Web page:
104 temps and near incapacitation. Unending chills and sweats. Infinite, unsatisfying thirst, unquenched by fluids that all taste like puke. Zero appetite, but the results of not eating. Endless headache and fever. The flu sucks. I don't usually just post personal crap just to post personal crap, but I have a high fever, and I'm dehydrated, so I don't really have a great idea of what I'm doing right now. The spell checker keeps going off, though. Whatever. Spelling is subjective to the sick. Or something. I have a calc quiz Friday at 7:30 am and must somehow not miss it. Pray for me, friends and strangers.
Right now, I'm holed up in quarantine, studying, and listening to Katatonia. Pretty much all I've been listening to for the last couple of months is Katatonia. I guess because they feed my darker impulses in a healthy way.
I need the sound of rain, wearing dependence down, the line must be kept so thin, to live near life, not within. That's about as personal as I'm going to get on this blog.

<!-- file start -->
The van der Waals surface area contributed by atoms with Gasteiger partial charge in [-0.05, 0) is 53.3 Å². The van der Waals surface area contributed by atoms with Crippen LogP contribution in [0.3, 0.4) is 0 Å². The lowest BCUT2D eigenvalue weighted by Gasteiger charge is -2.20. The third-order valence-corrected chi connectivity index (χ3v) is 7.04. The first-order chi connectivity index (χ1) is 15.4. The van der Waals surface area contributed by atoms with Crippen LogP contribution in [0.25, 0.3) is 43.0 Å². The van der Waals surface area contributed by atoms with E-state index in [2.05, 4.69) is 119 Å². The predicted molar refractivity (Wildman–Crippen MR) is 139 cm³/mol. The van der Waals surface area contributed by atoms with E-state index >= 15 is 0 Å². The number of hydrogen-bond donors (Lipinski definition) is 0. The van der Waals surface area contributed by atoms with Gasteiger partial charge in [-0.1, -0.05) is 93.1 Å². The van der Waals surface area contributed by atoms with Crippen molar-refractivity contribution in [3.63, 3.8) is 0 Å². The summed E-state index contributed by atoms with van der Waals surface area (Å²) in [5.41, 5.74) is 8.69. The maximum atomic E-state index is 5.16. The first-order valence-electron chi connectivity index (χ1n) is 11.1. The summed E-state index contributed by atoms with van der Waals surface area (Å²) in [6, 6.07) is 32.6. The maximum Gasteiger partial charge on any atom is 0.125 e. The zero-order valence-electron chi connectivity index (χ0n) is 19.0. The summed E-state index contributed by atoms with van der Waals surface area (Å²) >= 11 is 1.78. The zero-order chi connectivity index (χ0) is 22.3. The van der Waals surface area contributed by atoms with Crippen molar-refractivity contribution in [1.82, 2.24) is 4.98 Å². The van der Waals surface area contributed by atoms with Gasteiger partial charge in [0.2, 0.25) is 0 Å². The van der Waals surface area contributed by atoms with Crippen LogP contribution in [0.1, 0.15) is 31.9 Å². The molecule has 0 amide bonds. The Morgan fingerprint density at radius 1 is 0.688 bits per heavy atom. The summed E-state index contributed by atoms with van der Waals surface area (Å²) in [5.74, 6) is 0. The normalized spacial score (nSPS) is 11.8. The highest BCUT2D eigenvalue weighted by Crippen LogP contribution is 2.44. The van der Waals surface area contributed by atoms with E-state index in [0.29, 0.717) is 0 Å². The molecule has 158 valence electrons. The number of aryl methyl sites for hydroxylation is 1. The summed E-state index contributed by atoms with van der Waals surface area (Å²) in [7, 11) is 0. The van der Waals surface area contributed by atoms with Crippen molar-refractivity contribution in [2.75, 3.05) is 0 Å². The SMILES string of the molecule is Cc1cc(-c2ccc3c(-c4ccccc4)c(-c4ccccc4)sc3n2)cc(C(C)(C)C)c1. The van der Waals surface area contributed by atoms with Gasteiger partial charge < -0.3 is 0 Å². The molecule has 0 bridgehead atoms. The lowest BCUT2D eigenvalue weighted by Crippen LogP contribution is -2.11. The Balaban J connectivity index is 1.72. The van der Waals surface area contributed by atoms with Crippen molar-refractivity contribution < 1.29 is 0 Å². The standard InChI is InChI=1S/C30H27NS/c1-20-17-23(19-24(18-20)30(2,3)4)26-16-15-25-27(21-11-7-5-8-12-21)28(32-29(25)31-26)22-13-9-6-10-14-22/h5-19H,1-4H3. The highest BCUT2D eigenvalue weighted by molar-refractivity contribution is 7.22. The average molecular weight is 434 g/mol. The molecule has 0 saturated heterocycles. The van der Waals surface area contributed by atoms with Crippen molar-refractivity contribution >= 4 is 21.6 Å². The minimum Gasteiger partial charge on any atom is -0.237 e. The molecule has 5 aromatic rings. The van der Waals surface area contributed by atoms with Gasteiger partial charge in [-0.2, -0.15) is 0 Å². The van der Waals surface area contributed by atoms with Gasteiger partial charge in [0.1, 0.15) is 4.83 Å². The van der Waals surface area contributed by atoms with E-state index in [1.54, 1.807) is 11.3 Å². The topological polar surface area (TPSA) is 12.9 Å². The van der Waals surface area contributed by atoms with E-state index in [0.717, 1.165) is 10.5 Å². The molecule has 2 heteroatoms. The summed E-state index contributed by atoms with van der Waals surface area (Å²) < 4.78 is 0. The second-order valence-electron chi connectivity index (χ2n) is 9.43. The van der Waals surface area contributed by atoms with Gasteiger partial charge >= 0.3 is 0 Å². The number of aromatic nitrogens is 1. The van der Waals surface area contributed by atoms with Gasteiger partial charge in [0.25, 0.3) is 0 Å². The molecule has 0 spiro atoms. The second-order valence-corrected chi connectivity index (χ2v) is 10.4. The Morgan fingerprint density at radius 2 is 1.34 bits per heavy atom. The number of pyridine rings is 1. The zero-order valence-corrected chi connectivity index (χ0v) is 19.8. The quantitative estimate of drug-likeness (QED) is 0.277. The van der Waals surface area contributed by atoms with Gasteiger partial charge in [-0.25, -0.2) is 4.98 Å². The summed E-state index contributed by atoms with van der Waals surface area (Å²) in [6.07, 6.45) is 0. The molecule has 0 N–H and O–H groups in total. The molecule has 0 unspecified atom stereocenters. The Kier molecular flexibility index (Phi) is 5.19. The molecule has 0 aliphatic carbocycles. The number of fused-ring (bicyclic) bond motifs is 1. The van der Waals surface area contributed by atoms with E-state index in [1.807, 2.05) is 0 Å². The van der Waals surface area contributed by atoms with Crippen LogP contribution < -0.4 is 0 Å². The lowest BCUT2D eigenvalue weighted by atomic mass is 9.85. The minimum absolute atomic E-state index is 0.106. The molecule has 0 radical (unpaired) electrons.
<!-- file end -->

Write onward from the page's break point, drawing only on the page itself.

Wednesday, February 27, 2013
I've gone on at length about my dreams of someone one day filling the considerable Björk-sized hole in my heart. From the first moment I heard that weirdo sing, I knew I was in love, and now that she has been running on artistic fumes for close to a decade, I need someone to step-up and be a successor. There have been numerous candidates who have only turned out to be little fireflies in the glow of Ms. Guðmundsdóttir's sun.
Alas, when I saw this video in late 2010, I thought I had found her.
Huge, powerful, unusual voice, singing overdramatically and at the peak of its range? Check. Weird, ethereal arrangement? Check. Video that matched those things? Check. New Björk is that you?
No. Florence does not fill the hole. While Lungs, her debut album, is quite enjoyable, it simply sounds like the work of an array of producers, not the unified vision of a mad, fairy genius.
Lungs does hold together decently, though. Florence"s voice is pretty singular, and a palatial vein running through most of Lungs lends it a pretty nice flow (Florence also has some weird, neo-flapper thing going on, too). But at the end of the day, Lungs is just a pop-record pieced together by half a dozen songwriters, albeit some pretty good ones. The Icelandic monolith stands alone. Of course, even Björk's debut album isn't the greatest thing ever...
1. Dog Days Are Over 4:13
2. Rabbit Heart (Raise It Up) 3:52
3. I'm Not Calling You a Liar 3:05
4. Howl 3:34
5. Kiss with a Fist 2:04